I disliked the random dice roll aspect. I had a tendency to amass my upgrades, and get the council members I wanted, before going after things that would do significant damage to myself. This cautious approach was enhanced in a really ugly way by the horrible die rolls I had leading to my ships sinking with alarming regularity. Twice I lost horrifically points wise simply because I sunk just after the first winter, leaving me unable to gain enough of a foothold back on the game to catch up points wise. I know now I should have just cut my losses and gone for grabbing glory rather than trying to accomplish my goals, and I made a few other really horrible tactical decisions early game that screwed up my ability to recover and be flexible in the future games. Full disclosure, I'd missed the rule that said your exhausted ship upgrades can be repaired with a repair action. When we started Seafall, I was having larger memory issues and I completely had this rule wrong and was only refreshing them in the winter. The entire campaign was over when we realized we had the rule wrong the ENTIRE CAMPAIGN. This alone would have really changed a lot of the way the game played for us, and led to my new vow to reread the rules at least every other time we play!

Despite all this- I loved this game! I'd really like to play it twice more ultimately:

~Once with my wife and I as the Coexisting diplomacy driven campaign as we played it this time, simply to see how everything unfolds this time!

~Once with 3-5 people as an all out raiding and exploring endeavor with a bloodthirsty goal to be the most cutthroat emperor that ever lived!

As for the replayability portion of the game, yes, you can play the various ways it suggests at the end of the game, and I can see for some people why this would be really amazing! For my wife and I, replaying the game at it's current state doesn't sound like as much fun. Now, part of this is we played it two player for a game stated to be 3-5 players, but part of it goes deeper for me...

Spoilers for the entire game under this tag- don't look if you don't want to be spoiled!

Spoiler (click to reveal)
We completed everything already. Every Island site has been explored and sticker-ed, and every other statement I can make about this could be a spoiler so...

To follow up on this, and it includes spoilers for the final game state, and additional things that you may not have reached if you haven't completed everything, so read at your own risk....

Spoiler (click to reveal)
Every milestone, including the special ones for the end of the game, have been claimed. Every relic is held by one of us, every tablet is in our treasure rooms, there are 3 research cards not held by one of us, and we have no enmity left anywhere on the board except one we're still arguing over. Sailing and collecting glory just doesn't sound fun unless you're going to raid each other, and that would only be fun for my wife and I if we really want a reason to be mad at each other and create an arms race of truly terrible proportions. Neither one of us likes to lose, and both of us are particularly vengeful in a truly frighten way when we choose to make that occur.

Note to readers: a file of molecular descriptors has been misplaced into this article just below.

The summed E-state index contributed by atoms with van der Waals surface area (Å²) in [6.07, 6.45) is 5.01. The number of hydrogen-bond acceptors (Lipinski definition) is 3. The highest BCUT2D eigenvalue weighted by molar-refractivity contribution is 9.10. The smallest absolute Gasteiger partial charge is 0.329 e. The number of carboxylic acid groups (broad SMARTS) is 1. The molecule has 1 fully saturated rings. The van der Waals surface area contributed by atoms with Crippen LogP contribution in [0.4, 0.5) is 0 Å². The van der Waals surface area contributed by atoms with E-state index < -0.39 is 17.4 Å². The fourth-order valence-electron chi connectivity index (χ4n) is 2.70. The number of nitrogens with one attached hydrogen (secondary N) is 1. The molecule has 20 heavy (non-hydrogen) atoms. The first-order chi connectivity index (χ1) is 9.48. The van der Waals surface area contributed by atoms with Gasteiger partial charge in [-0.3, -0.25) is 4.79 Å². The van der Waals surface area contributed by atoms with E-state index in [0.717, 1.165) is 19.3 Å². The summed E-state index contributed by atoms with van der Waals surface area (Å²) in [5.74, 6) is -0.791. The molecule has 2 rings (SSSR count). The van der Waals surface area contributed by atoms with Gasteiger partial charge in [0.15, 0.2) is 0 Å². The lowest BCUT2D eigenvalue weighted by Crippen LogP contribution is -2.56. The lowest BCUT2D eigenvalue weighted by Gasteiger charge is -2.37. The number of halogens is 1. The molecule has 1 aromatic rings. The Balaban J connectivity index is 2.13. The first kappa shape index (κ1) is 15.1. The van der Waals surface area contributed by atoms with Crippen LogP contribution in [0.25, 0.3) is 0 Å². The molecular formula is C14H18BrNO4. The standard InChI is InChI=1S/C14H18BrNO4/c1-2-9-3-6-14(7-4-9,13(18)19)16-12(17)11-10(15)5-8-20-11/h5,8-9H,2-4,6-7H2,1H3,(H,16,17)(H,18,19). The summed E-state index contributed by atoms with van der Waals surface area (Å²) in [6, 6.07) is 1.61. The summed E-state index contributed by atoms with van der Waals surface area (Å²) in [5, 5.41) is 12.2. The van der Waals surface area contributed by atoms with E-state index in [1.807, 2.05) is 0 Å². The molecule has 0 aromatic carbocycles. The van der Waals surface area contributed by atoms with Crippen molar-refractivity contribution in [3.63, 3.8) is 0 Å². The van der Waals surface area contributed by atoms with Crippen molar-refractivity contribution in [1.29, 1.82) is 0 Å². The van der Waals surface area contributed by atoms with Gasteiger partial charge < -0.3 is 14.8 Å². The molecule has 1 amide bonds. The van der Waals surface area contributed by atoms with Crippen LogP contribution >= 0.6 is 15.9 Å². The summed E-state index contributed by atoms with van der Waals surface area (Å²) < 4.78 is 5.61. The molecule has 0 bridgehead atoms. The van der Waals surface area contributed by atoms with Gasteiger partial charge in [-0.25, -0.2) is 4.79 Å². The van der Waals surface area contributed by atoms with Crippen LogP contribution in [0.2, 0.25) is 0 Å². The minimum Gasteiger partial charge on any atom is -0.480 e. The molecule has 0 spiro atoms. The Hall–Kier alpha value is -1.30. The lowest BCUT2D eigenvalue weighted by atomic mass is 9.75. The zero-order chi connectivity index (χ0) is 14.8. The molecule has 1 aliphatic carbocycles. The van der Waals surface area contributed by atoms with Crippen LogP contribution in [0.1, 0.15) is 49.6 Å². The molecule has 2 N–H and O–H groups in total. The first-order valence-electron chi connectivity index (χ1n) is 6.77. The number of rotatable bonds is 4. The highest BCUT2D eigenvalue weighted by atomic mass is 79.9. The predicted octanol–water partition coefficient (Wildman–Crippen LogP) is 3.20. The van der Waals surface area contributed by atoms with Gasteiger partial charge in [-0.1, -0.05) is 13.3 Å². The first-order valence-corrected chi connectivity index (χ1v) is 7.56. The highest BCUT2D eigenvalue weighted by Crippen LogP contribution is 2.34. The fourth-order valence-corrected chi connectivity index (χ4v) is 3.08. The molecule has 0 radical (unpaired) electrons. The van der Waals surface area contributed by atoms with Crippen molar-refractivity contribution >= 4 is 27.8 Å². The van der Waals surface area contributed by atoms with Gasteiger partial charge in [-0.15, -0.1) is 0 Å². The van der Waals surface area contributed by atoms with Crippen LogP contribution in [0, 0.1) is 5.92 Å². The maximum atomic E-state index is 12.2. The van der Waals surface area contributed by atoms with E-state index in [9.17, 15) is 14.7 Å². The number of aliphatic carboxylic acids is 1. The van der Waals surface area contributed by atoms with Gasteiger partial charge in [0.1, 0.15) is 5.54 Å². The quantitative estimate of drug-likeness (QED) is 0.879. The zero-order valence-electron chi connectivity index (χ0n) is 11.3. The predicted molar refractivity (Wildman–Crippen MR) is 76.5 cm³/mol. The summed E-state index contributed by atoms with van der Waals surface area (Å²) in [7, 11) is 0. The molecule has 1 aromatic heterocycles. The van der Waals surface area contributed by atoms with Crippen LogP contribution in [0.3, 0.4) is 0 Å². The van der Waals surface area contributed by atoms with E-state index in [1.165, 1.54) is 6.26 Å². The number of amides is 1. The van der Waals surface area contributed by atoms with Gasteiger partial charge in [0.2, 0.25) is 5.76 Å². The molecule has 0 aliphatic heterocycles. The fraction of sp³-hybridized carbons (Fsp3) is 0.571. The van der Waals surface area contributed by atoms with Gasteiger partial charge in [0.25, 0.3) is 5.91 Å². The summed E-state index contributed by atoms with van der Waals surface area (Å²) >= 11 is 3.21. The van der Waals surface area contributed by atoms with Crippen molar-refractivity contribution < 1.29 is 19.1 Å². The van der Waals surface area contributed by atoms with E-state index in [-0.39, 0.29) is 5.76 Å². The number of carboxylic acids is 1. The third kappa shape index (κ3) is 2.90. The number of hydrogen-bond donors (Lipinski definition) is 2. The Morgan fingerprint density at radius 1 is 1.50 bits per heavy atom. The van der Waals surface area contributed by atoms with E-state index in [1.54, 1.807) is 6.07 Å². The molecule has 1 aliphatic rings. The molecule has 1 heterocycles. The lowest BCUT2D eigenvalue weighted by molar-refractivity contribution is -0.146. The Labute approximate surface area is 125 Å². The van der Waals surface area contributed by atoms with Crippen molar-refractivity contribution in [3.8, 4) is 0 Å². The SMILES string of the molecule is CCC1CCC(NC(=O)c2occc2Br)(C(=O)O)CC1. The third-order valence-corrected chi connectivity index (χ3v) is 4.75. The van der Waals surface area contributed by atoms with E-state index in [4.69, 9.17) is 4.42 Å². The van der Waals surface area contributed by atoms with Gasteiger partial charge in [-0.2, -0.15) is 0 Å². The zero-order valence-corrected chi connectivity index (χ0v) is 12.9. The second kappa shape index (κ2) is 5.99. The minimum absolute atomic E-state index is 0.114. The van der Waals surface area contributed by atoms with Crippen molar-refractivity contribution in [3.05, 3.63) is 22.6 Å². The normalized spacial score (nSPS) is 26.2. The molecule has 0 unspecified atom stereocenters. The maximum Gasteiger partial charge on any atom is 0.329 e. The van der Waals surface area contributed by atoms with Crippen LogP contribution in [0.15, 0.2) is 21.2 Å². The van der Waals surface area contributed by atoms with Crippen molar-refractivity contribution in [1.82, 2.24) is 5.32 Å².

Spoilers for the game that ended the campaign:

Spoiler (click to reveal)
The assault on Hell was easy with two players. While the penalties incurred by the special event deck were frustrating, for the most part they were things that were easily worked against. She had a massive stack of fortune tokens moving into the point that she could make the run on hell, and I could have done it the moment I got my first seal (silver), with a pretty solid odds of making it. She probably could have done it by turn 7 of the game. Ultimately, I went to discover the secrets of the silver statue, find the last relic, recover a lost relic, and obtain the gold seal before I was ready to end the game. I was also trying very hard to catch up on the glory totals. She beat me to the entire thing by literally one turn, jumping through a portal to slam down a raid and seal hell. Anticlimactic wasn't even the term for it. She made the goal before she even finished rolling half of her dice. Doing it all over again, for us it would be possible to win and seal hell before the first winter. That's not really fun.


So, we have a second copy of the game ready to go and play again! I'm looking forward to it so much, I actually sort of wish we'd already started!





All hail the glory of the Empire!



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Charles Waterman
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"I very much liked some aspects of the game. I was very frustrated with my luck in many cases. There was some definite lag in some of our games while one person played their turn and the other person gave up waiting and picked up Candy Crush (ok, so that was me, I might not be the most patient person)."

I think you're a lot more likely to have that in a two player game, although we had a five minute timer for each player's turn in our 5 player game. It takes a lot of time to plan your moves, so having more people in between gives you some of that time.